Barnard will not “be a truly excellent and leading liberal arts college” until it develops programs to promote “diversity, inclusion and equity,” the draft recommendations state.

Required workshops on “inclusion and equity” for students, faculty, administrators and staff will “focus on developing cultural competence with respect to race, ethnicity, gender, class, disability, sexuality, religion, and intersectionality.”

This will “create a shared understanding of the distinctive challenges facing … historically underrepresented groups,” according to the document. It’s not clear how Barnard plans to enforce workshop attendance; the task force only says everyone “will be expected to participate.”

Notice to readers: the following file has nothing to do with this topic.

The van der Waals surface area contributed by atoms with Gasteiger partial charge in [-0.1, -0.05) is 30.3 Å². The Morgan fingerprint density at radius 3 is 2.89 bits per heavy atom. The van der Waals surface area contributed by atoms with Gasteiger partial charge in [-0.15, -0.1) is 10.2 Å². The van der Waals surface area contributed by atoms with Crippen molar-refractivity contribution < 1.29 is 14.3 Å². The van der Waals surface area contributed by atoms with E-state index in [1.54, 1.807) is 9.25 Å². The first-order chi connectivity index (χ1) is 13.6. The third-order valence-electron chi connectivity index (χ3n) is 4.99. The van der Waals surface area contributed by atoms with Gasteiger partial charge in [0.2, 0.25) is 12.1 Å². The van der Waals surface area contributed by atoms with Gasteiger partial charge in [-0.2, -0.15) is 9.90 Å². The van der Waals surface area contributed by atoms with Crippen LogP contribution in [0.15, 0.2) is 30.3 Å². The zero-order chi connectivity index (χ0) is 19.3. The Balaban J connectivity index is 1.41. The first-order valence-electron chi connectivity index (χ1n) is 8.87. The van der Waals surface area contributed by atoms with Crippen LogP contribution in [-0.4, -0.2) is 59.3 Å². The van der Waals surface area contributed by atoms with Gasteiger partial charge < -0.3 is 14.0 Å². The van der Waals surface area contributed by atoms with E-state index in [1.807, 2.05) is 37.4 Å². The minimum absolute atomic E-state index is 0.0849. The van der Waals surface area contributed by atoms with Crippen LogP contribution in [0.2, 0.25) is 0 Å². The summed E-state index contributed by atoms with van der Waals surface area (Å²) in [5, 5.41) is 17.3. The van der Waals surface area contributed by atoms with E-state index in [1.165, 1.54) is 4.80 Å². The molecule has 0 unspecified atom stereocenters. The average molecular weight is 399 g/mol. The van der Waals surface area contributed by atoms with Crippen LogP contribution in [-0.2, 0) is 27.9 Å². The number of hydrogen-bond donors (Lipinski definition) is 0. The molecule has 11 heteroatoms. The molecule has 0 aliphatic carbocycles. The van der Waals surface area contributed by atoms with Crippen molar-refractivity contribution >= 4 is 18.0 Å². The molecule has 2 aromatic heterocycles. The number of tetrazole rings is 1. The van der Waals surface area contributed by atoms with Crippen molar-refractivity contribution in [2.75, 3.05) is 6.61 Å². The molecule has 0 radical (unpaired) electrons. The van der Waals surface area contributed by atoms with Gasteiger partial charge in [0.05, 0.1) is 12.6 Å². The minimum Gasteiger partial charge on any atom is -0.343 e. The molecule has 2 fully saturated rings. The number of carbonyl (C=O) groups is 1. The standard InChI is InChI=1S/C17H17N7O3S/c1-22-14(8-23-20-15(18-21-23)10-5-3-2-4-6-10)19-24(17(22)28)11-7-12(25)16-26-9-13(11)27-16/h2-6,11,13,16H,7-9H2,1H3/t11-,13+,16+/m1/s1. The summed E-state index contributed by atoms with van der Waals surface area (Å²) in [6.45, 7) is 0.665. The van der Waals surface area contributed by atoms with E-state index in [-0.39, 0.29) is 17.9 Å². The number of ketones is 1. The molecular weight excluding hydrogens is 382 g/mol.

It also wants to create two annual campuswide events “dedicated to diversity activities” that are “accessible to all members of the community.”

“Such initiatives create a true community-wide conversation about the value of diversity and will promote a sense of community and cohesion among all members of Barnard community.”

Hired to ‘re-conceptualize diversity as a strength’

A big part of the recommendations is new personnel: Barnard plans to institute affirmative action hiring for professors, adding “10 new faculty members from underrepresented groups in 5 years.”

The task force says “diverse student bodies and diverse faculties” lead to “better learning outcomes and campus climate, [and] enhanced support for underrepresented students and faculty.”

MORE: Women’s college lets in men who identify as women